Monday, April 15, 2024
April 15, 2024

Island’s main road gets flood prevention work

Construction is set to begin this summer addressing the “undersized and fatigued” culverts that allow Cusheon Creek to flow beneath Fulford-Ganges Road at the so-called Blackburn bridge — increasing climate resiliency at a spot where water topped the roadway during the November 2021 atmospheric river event. 

Salt Spring’s Local Trust Committee (LTC) discharged parts of a conservation covenant and right-of-way agreement Thursday, March 7, clearing the way for the Ministry of Transportation and Infrastructure (MoTI) to proceed with road improvements that would have encroached upon a 10-metre setback from the natural boundary of Cusheon Creek. 

Cusheon Creek is protected in part because it supports a population of coho salmon and sea-run cutthroat trout, according to the 2006 conservation agreement, and is the third largest fish-bearing stream in the Southern Gulf Islands. 

But with approval to proceed from Fisheries and Oceans Canada — thanks in part to a design that provides improved fish passage and “restores a more natural stream environment,” according to planning documents — trustees agreed with staff recommendations and supported the planned work, which includes roadway and shoulder improvements at 1001 Fulford-Ganges Rd. 

“They will be following stringent requirements for works in and about a stream,” said planner Charly Caproff. “And this is a net benefit for the community; we don’t want to see washout of Fulford-Ganges Road, and we want to be prepared for future atmospheric rivers.”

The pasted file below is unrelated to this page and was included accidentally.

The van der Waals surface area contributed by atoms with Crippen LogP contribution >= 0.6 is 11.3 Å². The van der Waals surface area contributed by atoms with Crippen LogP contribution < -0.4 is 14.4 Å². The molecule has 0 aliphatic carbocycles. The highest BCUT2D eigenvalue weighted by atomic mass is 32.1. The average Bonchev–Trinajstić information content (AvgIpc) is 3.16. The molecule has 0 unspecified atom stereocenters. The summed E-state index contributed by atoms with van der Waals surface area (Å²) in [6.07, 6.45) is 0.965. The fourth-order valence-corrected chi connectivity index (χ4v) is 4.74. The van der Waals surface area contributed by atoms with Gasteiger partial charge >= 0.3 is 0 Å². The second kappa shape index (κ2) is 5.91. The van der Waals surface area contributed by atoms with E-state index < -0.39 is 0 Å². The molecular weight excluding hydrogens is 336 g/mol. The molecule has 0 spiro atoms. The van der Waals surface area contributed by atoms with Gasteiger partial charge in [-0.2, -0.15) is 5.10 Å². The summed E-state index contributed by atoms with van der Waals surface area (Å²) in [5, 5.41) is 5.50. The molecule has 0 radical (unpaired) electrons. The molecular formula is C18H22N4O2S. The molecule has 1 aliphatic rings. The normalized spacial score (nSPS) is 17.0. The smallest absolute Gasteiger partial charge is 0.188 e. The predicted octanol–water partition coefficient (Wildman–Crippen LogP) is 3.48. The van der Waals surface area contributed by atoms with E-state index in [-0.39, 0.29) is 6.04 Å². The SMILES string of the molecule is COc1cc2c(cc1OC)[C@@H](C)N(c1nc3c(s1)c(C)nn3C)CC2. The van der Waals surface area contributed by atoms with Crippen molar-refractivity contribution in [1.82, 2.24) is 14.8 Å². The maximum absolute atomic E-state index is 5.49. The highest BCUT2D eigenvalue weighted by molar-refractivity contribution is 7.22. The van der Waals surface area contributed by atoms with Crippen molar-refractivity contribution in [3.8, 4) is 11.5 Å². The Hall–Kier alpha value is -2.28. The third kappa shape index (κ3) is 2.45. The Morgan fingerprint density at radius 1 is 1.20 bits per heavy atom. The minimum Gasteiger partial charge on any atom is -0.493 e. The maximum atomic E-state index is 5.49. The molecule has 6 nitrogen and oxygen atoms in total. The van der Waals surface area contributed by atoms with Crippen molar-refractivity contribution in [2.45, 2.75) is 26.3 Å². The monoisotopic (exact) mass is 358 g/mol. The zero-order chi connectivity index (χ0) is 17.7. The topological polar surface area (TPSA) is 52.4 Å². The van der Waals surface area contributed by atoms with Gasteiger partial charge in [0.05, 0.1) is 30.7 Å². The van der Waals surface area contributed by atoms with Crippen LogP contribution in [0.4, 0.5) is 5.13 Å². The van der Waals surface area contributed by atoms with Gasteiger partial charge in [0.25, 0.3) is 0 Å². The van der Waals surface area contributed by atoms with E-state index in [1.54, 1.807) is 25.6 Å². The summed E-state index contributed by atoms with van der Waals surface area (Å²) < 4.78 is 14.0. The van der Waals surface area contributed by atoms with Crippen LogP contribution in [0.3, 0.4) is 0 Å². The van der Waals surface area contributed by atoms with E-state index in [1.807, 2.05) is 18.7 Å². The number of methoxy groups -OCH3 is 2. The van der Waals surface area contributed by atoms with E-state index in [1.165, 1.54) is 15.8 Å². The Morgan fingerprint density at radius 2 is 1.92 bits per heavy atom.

Indeed, according to the project manager referenced in Caproff’s report, the next “significant weather event” could result in a complete failure of the road, which had been fully closed for several days in 2021 as the road shoulder was washed out. 

“They’re actually building a bridge, not just a culvert,” said trustee Laura Patrick, as the LTC passed a resolution approving the discharge and requesting MoTI provide finals plans when available. “So it’s pretty cool.” 

The restrictive covenant and statutory right-of-way agreement was registered on the title for the residential lot at the time of its original subdivision, to protect the riparian area and hydrology of Cusheon Creek and Cusheon Lake; the rest of that property is still subject to those conditions, staff noted. 

MoTI is planning for construction to continue into the fall, according to Caproff. Islanders will soon be able to follow progress for this and other planned Salt Spring Island road projects — including a potential summer start to Ganges Hill work between Seaview Avenue and Cranberry Road — by visiting MoTI’s Transportation and infrastructure projects website at www2.gov.bc.ca/gov/content/transportation-projects.

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